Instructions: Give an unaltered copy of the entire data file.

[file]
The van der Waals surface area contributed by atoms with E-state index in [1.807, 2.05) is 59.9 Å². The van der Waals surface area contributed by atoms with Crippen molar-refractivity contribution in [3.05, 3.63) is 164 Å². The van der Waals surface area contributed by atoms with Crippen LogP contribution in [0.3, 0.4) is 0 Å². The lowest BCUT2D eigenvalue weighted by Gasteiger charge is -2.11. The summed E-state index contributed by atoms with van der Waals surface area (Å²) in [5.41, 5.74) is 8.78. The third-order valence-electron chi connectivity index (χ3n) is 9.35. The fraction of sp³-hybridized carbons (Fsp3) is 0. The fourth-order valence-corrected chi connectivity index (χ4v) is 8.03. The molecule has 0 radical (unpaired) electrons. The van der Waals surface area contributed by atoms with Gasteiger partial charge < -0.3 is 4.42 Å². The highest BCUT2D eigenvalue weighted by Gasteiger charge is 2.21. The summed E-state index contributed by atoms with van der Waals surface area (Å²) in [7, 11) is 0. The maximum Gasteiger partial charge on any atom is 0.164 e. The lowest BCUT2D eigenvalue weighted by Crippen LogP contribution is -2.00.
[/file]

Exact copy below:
The van der Waals surface area contributed by atoms with E-state index in [1.807, 2.05) is 59.9 Å². The van der Waals surface area contributed by atoms with Crippen molar-refractivity contribution in [3.05, 3.63) is 164 Å². The van der Waals surface area contributed by atoms with Crippen LogP contribution in [0.3, 0.4) is 0 Å². The lowest BCUT2D eigenvalue weighted by Gasteiger charge is -2.11. The summed E-state index contributed by atoms with van der Waals surface area (Å²) in [5.41, 5.74) is 8.78. The third-order valence-electron chi connectivity index (χ3n) is 9.35. The fraction of sp³-hybridized carbons (Fsp3) is 0. The fourth-order valence-corrected chi connectivity index (χ4v) is 8.03. The molecule has 0 radical (unpaired) electrons. The van der Waals surface area contributed by atoms with Gasteiger partial charge < -0.3 is 4.42 Å². The highest BCUT2D eigenvalue weighted by Gasteiger charge is 2.21. The summed E-state index contributed by atoms with van der Waals surface area (Å²) in [7, 11) is 0. The maximum Gasteiger partial charge on any atom is 0.164 e. The lowest BCUT2D eigenvalue weighted by Crippen LogP contribution is -2.00.